March is Women’s History Month. Some 10.1 million firms are owned or co-owned by women, 40 percent of all businesses in the U.S., says the Center for Women’s Business Research. Between 2002 and 2007, women created almost twice as many businesses as men, according to data from the Census Bureau.
There is much written and unwritten about women business leaders, much proposed and assumed, and much left to say. So, I asked eight women business leaders three questions, and I think their answers have a great deal to offer in terms of what this group thinks about being a business owner, and being a woman. (You can find three answers below and answers from Martha Beck, Pam Slim, Nancy Duarte, Carol Roth and Sarah Robinson on AMEX OPENForum)
Lisa Barone is Co-Founder and Chief Branding Officer of Outspoken Media, Inc. She is widely known for her honest industry observations, her inability to not say exactly what she’s thinking
Who would you list as your primary role models when staring and building your business? And why?
Lisa: Vanessa Fox I didn’t necessarily look to her as a role model in terms of starting a business (though she’s done a fine job of that), but more as an example of how I wanted to conduct myself and be seen in my industry. Vanessa is the brain responsible for building Google Webmaster Central, but since then she’s gone off to start her own consulting firm, is ever-present in search, and is just someone who does things *right*. She does them for the right reasons and with her clients’ best interests in mind. And that’s important to me. It was also important to have someone in my sights who works just as hard today as she did before she became a success. She’s kept her head and she’s an expert at what she does. Who wouldn’t look to someone like that for an example?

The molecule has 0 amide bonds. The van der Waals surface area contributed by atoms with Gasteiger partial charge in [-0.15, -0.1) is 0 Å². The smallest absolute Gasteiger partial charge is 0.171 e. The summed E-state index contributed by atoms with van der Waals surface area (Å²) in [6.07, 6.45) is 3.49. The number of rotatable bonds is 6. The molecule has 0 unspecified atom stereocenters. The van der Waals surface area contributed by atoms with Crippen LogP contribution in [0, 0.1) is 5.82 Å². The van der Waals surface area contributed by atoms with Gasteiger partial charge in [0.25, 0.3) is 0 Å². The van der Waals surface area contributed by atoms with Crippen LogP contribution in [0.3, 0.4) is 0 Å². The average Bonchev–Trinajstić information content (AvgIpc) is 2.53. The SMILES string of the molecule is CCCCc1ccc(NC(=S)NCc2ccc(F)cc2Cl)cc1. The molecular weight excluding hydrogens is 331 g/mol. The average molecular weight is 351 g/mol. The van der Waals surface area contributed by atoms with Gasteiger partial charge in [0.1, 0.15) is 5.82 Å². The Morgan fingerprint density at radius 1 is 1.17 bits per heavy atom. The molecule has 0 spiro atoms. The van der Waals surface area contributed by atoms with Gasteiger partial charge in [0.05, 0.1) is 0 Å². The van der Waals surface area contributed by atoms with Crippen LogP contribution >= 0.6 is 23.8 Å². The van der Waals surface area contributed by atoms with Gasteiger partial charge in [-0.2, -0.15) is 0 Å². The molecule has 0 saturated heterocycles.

Anita Campbell is the Founder, CEO and Executive Editor of Small Business Trends and co-autor of Visual Marketing: 99 Proven Ways for Small Businesses to Market with Images and Design
Do you feel you’ve been able to contribute something unique to your business precisely because you are a woman? If so, please elaborate.
Anita: Usually I try not to dwell on gender, but as I look back I think being a woman made me work all the harder, and not give up. Whether real or perceived, I felt I needed to strive to be better than men in whatever I took on because I was a woman. Whether I really HAD to be better than my male counterparts or was in fact being treated differently is not the point. I felt that way — and it drove me. So much of our success in business starts in the 6 inches between our ears (i.e., in our own minds) that we become a product of what we believe. And so, because I believed I had to work harder, I did work harder. While I might never have been the most creative or the most brilliant, I can say that I worked harder than many to build my business.
Known as The Barefoot Executive, Carrie Wilkerson is a mentor/coach/adviser to over 100,000 men and women as the Barefoot Executive through videos, podcasts, masterminding, mentoring and live speaking. She is the author of The Barefoot Executive: The Ultimate Guide for Being Your Own Boss and Achieving Financial Freedom
How would you characterize the differences between male and female business owners?
Carrie: I would say that, for whatever reason, men do seem more driven to keep going while women seem to slow down their growth when they think it is ‘enough.’ Other than that, maybe I’m naive, but I don’t see that many differences. I do get the ‘how do I balance work and life better’ question more from women than men. So either men have that figured out or it’s not top of mind for them.
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